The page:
The chance fell in favor of the mate’s boat, and as it neared the whale – a vicious-looking bull, of medium size – and it became evident that it would soon be within dart, we, in the other boats suspended our labors, and lay, watching the onset, though ready to grasp our oars as soon as the word "Fast!" should be given. I looked at Abel Rowland, with his eyes fixed upon the monster, half risen from his thwart to ply his paddle, just as I had seen him the night before, and wondered at the lad’s courage, which I thought remarkable for a novice. I heard the order, "Stand up!" given in low but clear tones, and Joaquin, the Portuguese boatsteerer, reared his tall form in the head of the boat, spit in his hands, as he invariably did on such occasions, and took up his first iron with deliberate coolness.

      "He'll have a splendid chance!" said the second mate, with smothered excitement. "Be all ready, boys, to pull ahead!"

      Nearer and nearer – Joaquin drew back his long harpoon for a dart – I heard the word, "Give it to him!" saw the weapon flash to its mark – and all forward of the midship thwart was "white water." But Abel Rowland dropped the paddle – just as I had seen him do in the clairvoyant state – and flung himself, face downward, overboard. We, the boat's crew all saw it – the tragedy, of which his acts on the previous night appeared to be but a rehearsal. The next moment we bent lustily to our oars, not to attack the whale, but to save the struggling crew from the wreck of the boat.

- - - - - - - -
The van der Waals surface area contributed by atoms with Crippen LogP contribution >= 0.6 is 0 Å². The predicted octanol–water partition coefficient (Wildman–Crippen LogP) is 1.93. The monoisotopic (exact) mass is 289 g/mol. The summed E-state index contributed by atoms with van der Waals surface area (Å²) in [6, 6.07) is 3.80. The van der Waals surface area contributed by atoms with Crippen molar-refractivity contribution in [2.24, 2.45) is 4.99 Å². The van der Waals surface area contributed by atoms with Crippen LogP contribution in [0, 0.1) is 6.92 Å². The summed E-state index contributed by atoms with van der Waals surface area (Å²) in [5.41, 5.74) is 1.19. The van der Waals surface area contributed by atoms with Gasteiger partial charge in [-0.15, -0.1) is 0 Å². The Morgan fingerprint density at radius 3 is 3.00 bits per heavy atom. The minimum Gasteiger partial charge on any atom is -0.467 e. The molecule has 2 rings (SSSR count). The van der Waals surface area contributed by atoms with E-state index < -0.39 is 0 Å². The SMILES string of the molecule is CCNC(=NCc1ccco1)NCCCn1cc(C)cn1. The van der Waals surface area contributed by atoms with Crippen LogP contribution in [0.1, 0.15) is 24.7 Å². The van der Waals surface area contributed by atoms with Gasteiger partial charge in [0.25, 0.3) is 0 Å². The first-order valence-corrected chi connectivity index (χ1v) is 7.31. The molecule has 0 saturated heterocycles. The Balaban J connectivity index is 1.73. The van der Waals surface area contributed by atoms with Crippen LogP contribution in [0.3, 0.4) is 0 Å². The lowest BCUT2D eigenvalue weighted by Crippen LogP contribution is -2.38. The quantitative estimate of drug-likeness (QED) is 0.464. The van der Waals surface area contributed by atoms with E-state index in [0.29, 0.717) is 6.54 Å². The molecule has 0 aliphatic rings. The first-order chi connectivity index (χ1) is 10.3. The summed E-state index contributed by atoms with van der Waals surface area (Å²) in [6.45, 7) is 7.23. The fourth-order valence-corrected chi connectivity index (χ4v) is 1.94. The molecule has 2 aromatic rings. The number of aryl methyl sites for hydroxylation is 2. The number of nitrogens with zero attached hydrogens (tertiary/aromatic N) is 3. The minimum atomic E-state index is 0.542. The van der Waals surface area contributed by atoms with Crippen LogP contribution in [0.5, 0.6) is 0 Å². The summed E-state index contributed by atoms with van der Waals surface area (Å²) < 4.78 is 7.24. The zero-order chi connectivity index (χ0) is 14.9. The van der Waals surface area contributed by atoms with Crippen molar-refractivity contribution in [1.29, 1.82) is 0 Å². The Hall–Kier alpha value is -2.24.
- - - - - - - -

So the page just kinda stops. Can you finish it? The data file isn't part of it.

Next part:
Her whole broadside had been crushed by a swing of the whale's flukes; but Mr. Gibbon had succeeded in cutting the line, and the whale had disappeared. Four shivering men were assisted into our boat; but neither the boy Abel nor the tail Portuguese Joaquin was ever seen again. The boy, we thought, was not injured, but was so paralyzed with fright, that he sunk just as he fell on the water. The exact manner of Joaquin's death could be only matter of conjecture; but as he was a man of cool courage and resources, and a good swimmer, it is probable that he was struck heavily and stunned. The three oarsmen who sat between the two lost men all escaped without injury.

      I have often heard and read of people having a premonition of death in dreams. I am no spiritualist, or believer in presentiments; but I shall always maintain that Abel Rowland saw a vision of the whole terrible tragedy that befell him and his shipmate, though he could remember nothing of it when in his normal state; and that he had, in fact, rehearsed the scene of his own death the night before it happened.


Author: Macy, William Hussey
Title: A Clairvoyant Revelation.
Publication: Ballou's Monthly Magazine.
Vol/No/Date: Vol. 35, No. 5 (May 1872)
Pages: 455-459